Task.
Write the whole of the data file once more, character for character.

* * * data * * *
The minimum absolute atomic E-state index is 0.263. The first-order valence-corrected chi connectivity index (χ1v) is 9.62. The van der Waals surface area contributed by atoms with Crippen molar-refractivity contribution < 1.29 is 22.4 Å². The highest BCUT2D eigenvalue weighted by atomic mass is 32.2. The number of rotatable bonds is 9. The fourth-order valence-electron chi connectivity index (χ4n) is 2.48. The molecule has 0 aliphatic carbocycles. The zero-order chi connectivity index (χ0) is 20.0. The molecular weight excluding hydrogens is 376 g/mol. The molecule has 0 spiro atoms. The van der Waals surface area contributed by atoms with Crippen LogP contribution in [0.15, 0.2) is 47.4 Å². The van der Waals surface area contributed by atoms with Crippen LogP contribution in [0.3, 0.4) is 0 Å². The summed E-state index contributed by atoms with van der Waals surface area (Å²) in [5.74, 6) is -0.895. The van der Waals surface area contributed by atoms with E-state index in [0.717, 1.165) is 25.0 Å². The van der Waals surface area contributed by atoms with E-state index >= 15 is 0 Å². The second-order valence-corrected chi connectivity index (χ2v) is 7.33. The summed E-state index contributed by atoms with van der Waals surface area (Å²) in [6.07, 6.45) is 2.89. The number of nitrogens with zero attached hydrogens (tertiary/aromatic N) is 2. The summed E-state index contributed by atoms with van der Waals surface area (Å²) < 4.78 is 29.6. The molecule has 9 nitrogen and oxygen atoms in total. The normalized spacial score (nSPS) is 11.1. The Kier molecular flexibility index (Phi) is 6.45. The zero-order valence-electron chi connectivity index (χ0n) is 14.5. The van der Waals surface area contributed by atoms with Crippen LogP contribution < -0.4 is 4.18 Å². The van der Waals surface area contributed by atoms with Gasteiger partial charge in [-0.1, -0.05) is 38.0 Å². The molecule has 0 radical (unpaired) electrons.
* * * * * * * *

The minimum absolute atomic E-state index is 0.263. The first-order valence-corrected chi connectivity index (χ1v) is 9.62. The van der Waals surface area contributed by atoms with Crippen molar-refractivity contribution < 1.29 is 22.4 Å². The highest BCUT2D eigenvalue weighted by atomic mass is 32.2. The number of rotatable bonds is 9. The fourth-order valence-electron chi connectivity index (χ4n) is 2.48. The molecule has 0 aliphatic carbocycles. The zero-order chi connectivity index (χ0) is 20.0. The molecular weight excluding hydrogens is 376 g/mol. The molecule has 0 spiro atoms. The van der Waals surface area contributed by atoms with Crippen LogP contribution in [0.15, 0.2) is 47.4 Å². The van der Waals surface area contributed by atoms with Crippen LogP contribution in [0.3, 0.4) is 0 Å². The summed E-state index contributed by atoms with van der Waals surface area (Å²) in [5.74, 6) is -0.895. The van der Waals surface area contributed by atoms with E-state index in [0.717, 1.165) is 25.0 Å². The van der Waals surface area contributed by atoms with E-state index >= 15 is 0 Å². The second-order valence-corrected chi connectivity index (χ2v) is 7.33. The summed E-state index contributed by atoms with van der Waals surface area (Å²) in [6.07, 6.45) is 2.89. The number of nitrogens with zero attached hydrogens (tertiary/aromatic N) is 2. The summed E-state index contributed by atoms with van der Waals surface area (Å²) < 4.78 is 29.6. The molecule has 9 nitrogen and oxygen atoms in total. The normalized spacial score (nSPS) is 11.1. The Kier molecular flexibility index (Phi) is 6.45. The zero-order valence-electron chi connectivity index (χ0n) is 14.5. The van der Waals surface area contributed by atoms with Crippen LogP contribution < -0.4 is 4.18 Å². The van der Waals surface area contributed by atoms with Gasteiger partial charge in [-0.1, -0.05) is 38.0 Å². The molecule has 0 radical (unpaired) electrons.